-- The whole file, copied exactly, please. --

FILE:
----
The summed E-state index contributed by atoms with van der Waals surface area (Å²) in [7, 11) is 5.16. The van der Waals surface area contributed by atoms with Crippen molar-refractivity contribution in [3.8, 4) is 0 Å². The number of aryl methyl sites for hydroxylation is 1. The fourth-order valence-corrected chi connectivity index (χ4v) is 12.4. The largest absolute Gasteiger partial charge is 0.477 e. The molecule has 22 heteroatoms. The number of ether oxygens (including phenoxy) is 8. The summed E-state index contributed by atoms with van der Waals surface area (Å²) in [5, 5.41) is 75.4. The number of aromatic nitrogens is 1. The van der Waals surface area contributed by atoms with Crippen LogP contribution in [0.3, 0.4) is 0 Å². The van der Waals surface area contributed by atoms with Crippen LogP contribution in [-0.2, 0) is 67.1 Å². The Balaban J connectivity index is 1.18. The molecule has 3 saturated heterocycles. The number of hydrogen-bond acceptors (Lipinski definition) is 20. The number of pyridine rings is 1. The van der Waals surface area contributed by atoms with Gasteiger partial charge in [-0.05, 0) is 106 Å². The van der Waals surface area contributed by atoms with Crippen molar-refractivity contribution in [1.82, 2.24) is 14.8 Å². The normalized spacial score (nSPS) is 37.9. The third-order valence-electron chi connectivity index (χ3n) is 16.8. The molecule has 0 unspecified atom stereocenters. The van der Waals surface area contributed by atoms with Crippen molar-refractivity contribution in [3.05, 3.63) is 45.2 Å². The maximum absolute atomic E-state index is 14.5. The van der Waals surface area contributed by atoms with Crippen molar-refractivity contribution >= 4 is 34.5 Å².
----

The summed E-state index contributed by atoms with van der Waals surface area (Å²) in [7, 11) is 5.16. The van der Waals surface area contributed by atoms with Crippen molar-refractivity contribution in [3.8, 4) is 0 Å². The number of aryl methyl sites for hydroxylation is 1. The fourth-order valence-corrected chi connectivity index (χ4v) is 12.4. The largest absolute Gasteiger partial charge is 0.477 e. The molecule has 22 heteroatoms. The number of ether oxygens (including phenoxy) is 8. The summed E-state index contributed by atoms with van der Waals surface area (Å²) in [5, 5.41) is 75.4. The number of aromatic nitrogens is 1. The van der Waals surface area contributed by atoms with Crippen LogP contribution in [0.3, 0.4) is 0 Å². The van der Waals surface area contributed by atoms with Crippen LogP contribution in [-0.2, 0) is 67.1 Å². The Balaban J connectivity index is 1.18. The molecule has 3 saturated heterocycles. The number of hydrogen-bond acceptors (Lipinski definition) is 20. The number of pyridine rings is 1. The van der Waals surface area contributed by atoms with Gasteiger partial charge in [-0.05, 0) is 106 Å². The van der Waals surface area contributed by atoms with Crippen molar-refractivity contribution in [1.82, 2.24) is 14.8 Å². The normalized spacial score (nSPS) is 37.9. The third-order valence-electron chi connectivity index (χ3n) is 16.8. The molecule has 0 unspecified atom stereocenters. The van der Waals surface area contributed by atoms with Crippen molar-refractivity contribution in [3.05, 3.63) is 45.2 Å². The maximum absolute atomic E-state index is 14.5. The van der Waals surface area contributed by atoms with Crippen molar-refractivity contribution >= 4 is 34.5 Å².